Coles web accessibility case settled

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Tuesday, 17 February 2015 17:52pm

The case against grocery retailer Coles, for the alleged inaccessibility of its online shopping service, has been settled.

Miniature shopping cart resting on a laptop keyboard. Image credit:  Tim Reckmann, Flickr

The news of the settlement comes in the form of a joint statement from Coles and Gisele Mesnage, who brought the case and is represented by the Public Interest Advocacy Centre.

“The settlement follows the mutual agreement of the parties to make further improvements to the Coles website in respect of accessibility enhancements suggested by Ms Mesnage,” the joint statement reads.

“Coles recognises the importance of accessibility and is committed to continuing to improve the online shopping experience for everyone.

“Coles would like to thank and acknowledge Ms Mesnage for the work she has done to improve accessibility for Australians.”

The case originated in early November 2014 when Ms Mesnage, who has a vision impairment, began legal action following an unresolved discrimination complaint made to the Australian Human Rights Commission.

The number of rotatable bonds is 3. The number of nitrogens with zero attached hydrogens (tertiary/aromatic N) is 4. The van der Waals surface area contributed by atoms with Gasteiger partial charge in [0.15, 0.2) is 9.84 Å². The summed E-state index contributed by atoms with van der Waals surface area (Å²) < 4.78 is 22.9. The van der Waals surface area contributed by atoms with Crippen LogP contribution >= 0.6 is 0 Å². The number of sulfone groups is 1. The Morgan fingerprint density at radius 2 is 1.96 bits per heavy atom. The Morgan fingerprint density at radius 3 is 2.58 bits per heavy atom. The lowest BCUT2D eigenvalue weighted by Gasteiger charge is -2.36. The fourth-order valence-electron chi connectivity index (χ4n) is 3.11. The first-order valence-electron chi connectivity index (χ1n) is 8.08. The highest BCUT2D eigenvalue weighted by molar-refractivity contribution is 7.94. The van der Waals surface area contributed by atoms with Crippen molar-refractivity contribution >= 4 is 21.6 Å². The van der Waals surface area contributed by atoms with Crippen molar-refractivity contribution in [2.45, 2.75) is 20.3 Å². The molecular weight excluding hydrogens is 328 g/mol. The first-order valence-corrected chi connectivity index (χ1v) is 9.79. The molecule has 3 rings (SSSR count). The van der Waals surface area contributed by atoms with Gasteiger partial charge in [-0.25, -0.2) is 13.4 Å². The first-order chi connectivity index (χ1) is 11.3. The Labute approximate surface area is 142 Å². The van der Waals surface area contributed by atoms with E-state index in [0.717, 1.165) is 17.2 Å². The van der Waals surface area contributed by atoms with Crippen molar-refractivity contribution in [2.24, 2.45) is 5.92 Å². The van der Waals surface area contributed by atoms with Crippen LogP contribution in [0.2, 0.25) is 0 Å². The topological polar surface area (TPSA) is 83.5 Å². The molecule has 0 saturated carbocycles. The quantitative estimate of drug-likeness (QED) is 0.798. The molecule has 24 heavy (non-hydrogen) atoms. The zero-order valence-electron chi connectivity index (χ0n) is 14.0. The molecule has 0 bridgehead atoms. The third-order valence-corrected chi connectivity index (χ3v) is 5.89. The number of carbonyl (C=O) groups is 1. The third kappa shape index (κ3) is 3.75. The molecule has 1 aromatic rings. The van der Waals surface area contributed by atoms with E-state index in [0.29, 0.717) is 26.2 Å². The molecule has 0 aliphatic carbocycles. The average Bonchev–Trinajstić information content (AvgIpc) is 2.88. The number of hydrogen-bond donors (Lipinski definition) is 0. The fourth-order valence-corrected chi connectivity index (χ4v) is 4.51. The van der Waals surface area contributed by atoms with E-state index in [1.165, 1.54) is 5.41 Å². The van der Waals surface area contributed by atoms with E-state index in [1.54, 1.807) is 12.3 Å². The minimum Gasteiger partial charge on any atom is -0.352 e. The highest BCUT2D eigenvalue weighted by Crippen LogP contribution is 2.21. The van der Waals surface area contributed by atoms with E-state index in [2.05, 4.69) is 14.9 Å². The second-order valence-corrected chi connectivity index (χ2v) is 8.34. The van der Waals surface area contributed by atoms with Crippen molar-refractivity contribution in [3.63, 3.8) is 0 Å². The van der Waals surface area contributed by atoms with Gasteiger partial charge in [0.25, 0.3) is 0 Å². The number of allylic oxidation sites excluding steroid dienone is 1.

At the time of the case’s announcement, Ms Mesnage told the ABC that she was being discriminated against because of problems with the Coles website.

"Since 2008 I have been trying to use the Coles online website and there were quite a lot of issues, including one where I couldn't select the delivery time, which was fixed in 2010," she told the ABC.

"For about three-and-a-half years I managed to use the website, select the delivery time, do my orders unassisted.

"But then in September 2013, Coles launched a new upgrade of the website and since then it's been extremely difficult for me to create an order and lodge the order independently."

The case was widely publicised and was described by Fairfax Media as a “landmark claim”.

Learn more

Guidance on web accessibility is available through Media Access Australia’s complete guides to web accessibility for content authorsweb developers and web designers. Professional development in web accessibility can also be obtained through the Professional Certificate in Web Accessibility, a university-accredited online qualification jointly conducted by W3C member Media Access Australia and the University of South Australia.

Media Access Australia also offers a Digital Accessibility Maturity Assessment (DAMA) to gauge how far advanced an organisation is in addressing the legal and policy requirements to make digital media—websites, documents, applications, video and other content accessible to the broadest possible audience, including people with disabilities, ageing members of the community, those from non-English-speaking backgrounds and those with varying levels of education. The report aids organisations in their efforts to embed accessibility principles into daily work practices to maximise consumer engagement and satisfaction, cost savings and efficiency gains.

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